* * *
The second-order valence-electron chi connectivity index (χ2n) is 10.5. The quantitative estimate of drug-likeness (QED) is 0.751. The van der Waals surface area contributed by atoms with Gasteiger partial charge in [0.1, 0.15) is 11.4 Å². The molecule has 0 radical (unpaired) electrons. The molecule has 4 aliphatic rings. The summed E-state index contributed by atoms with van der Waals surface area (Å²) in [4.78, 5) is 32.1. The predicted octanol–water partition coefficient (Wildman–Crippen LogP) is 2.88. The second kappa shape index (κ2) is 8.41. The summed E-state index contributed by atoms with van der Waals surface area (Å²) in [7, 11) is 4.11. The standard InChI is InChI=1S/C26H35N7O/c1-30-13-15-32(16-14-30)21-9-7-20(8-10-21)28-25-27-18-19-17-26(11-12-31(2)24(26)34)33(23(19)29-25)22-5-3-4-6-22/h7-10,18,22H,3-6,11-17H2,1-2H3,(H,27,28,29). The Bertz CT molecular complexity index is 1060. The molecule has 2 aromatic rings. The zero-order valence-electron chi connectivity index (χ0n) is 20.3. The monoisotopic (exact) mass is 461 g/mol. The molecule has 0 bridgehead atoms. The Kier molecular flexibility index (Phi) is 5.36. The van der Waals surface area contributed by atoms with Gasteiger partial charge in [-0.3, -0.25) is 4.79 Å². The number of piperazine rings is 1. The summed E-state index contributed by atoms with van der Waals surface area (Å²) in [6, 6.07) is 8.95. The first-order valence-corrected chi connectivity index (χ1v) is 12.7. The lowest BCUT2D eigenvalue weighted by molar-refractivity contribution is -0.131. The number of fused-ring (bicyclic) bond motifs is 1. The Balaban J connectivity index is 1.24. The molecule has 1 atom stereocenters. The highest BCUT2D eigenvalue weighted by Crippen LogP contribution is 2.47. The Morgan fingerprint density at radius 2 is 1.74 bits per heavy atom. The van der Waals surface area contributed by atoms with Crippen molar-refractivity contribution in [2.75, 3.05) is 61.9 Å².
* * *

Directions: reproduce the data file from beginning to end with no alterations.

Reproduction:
The second-order valence-electron chi connectivity index (χ2n) is 10.5. The quantitative estimate of drug-likeness (QED) is 0.751. The van der Waals surface area contributed by atoms with Gasteiger partial charge in [0.1, 0.15) is 11.4 Å². The molecule has 0 radical (unpaired) electrons. The molecule has 4 aliphatic rings. The summed E-state index contributed by atoms with van der Waals surface area (Å²) in [4.78, 5) is 32.1. The predicted octanol–water partition coefficient (Wildman–Crippen LogP) is 2.88. The second kappa shape index (κ2) is 8.41. The summed E-state index contributed by atoms with van der Waals surface area (Å²) in [7, 11) is 4.11. The standard InChI is InChI=1S/C26H35N7O/c1-30-13-15-32(16-14-30)21-9-7-20(8-10-21)28-25-27-18-19-17-26(11-12-31(2)24(26)34)33(23(19)29-25)22-5-3-4-6-22/h7-10,18,22H,3-6,11-17H2,1-2H3,(H,27,28,29). The Bertz CT molecular complexity index is 1060. The molecule has 2 aromatic rings. The zero-order valence-electron chi connectivity index (χ0n) is 20.3. The monoisotopic (exact) mass is 461 g/mol. The molecule has 0 bridgehead atoms. The Kier molecular flexibility index (Phi) is 5.36. The van der Waals surface area contributed by atoms with Gasteiger partial charge in [-0.3, -0.25) is 4.79 Å². The number of piperazine rings is 1. The summed E-state index contributed by atoms with van der Waals surface area (Å²) in [6, 6.07) is 8.95. The first-order valence-corrected chi connectivity index (χ1v) is 12.7. The lowest BCUT2D eigenvalue weighted by molar-refractivity contribution is -0.131. The number of fused-ring (bicyclic) bond motifs is 1. The Balaban J connectivity index is 1.24. The molecule has 1 atom stereocenters. The highest BCUT2D eigenvalue weighted by Crippen LogP contribution is 2.47. The Morgan fingerprint density at radius 2 is 1.74 bits per heavy atom. The van der Waals surface area contributed by atoms with Crippen molar-refractivity contribution in [2.75, 3.05) is 61.9 Å².